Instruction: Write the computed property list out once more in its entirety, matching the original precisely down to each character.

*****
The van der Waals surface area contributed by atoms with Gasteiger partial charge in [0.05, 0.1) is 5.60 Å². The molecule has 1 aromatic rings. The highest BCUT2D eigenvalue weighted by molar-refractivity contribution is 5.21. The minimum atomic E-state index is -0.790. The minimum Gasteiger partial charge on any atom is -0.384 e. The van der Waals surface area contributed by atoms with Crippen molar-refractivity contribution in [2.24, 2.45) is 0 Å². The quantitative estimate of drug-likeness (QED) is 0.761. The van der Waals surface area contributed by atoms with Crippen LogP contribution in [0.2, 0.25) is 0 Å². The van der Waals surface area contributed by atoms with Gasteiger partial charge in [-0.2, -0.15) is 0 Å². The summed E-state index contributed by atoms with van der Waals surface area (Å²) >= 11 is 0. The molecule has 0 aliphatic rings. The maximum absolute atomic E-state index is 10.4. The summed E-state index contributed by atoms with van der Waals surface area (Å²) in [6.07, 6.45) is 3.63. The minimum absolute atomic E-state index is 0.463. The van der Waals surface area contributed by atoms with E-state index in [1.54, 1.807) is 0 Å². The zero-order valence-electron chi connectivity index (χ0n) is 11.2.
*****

The van der Waals surface area contributed by atoms with Gasteiger partial charge in [0.05, 0.1) is 5.60 Å². The molecule has 1 aromatic rings. The highest BCUT2D eigenvalue weighted by molar-refractivity contribution is 5.21. The minimum atomic E-state index is -0.790. The minimum Gasteiger partial charge on any atom is -0.384 e. The van der Waals surface area contributed by atoms with Crippen molar-refractivity contribution in [2.24, 2.45) is 0 Å². The quantitative estimate of drug-likeness (QED) is 0.761. The van der Waals surface area contributed by atoms with Crippen LogP contribution in [0.2, 0.25) is 0 Å². The van der Waals surface area contributed by atoms with Gasteiger partial charge in [-0.2, -0.15) is 0 Å². The summed E-state index contributed by atoms with van der Waals surface area (Å²) >= 11 is 0. The molecule has 0 aliphatic rings. The maximum absolute atomic E-state index is 10.4. The summed E-state index contributed by atoms with van der Waals surface area (Å²) in [6.07, 6.45) is 3.63. The minimum absolute atomic E-state index is 0.463. The van der Waals surface area contributed by atoms with E-state index in [1.54, 1.807) is 0 Å². The zero-order valence-electron chi connectivity index (χ0n) is 11.2.